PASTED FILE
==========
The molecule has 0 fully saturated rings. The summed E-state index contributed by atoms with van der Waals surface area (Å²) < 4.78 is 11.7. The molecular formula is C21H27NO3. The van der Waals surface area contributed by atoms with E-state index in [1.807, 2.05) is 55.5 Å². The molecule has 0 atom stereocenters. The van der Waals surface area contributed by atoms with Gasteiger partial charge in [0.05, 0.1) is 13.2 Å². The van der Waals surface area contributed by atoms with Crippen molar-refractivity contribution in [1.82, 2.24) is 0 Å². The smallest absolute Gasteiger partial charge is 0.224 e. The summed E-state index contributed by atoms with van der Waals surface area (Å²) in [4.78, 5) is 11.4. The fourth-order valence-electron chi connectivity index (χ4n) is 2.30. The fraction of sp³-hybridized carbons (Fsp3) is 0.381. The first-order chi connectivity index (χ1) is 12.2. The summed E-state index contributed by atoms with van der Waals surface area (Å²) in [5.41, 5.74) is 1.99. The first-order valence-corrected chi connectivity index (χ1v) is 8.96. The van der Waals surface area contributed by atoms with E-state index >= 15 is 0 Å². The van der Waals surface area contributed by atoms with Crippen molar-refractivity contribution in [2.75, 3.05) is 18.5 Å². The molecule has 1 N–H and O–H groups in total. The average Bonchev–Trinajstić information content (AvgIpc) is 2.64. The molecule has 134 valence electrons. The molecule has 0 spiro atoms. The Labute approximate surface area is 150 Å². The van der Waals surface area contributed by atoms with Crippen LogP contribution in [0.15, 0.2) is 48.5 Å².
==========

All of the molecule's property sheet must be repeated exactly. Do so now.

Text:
The molecule has 0 fully saturated rings. The summed E-state index contributed by atoms with van der Waals surface area (Å²) < 4.78 is 11.7. The molecular formula is C21H27NO3. The van der Waals surface area contributed by atoms with E-state index in [1.807, 2.05) is 55.5 Å². The molecule has 0 atom stereocenters. The van der Waals surface area contributed by atoms with Gasteiger partial charge in [0.05, 0.1) is 13.2 Å². The van der Waals surface area contributed by atoms with Crippen molar-refractivity contribution in [1.82, 2.24) is 0 Å². The smallest absolute Gasteiger partial charge is 0.224 e. The summed E-state index contributed by atoms with van der Waals surface area (Å²) in [4.78, 5) is 11.4. The fourth-order valence-electron chi connectivity index (χ4n) is 2.30. The fraction of sp³-hybridized carbons (Fsp3) is 0.381. The first-order chi connectivity index (χ1) is 12.2. The summed E-state index contributed by atoms with van der Waals surface area (Å²) in [5.41, 5.74) is 1.99. The first-order valence-corrected chi connectivity index (χ1v) is 8.96. The van der Waals surface area contributed by atoms with E-state index >= 15 is 0 Å². The van der Waals surface area contributed by atoms with Crippen molar-refractivity contribution in [2.75, 3.05) is 18.5 Å². The molecule has 1 N–H and O–H groups in total. The average Bonchev–Trinajstić information content (AvgIpc) is 2.64. The molecule has 134 valence electrons. The molecule has 0 spiro atoms. The Labute approximate surface area is 150 Å². The van der Waals surface area contributed by atoms with Crippen LogP contribution in [0.15, 0.2) is 48.5 Å².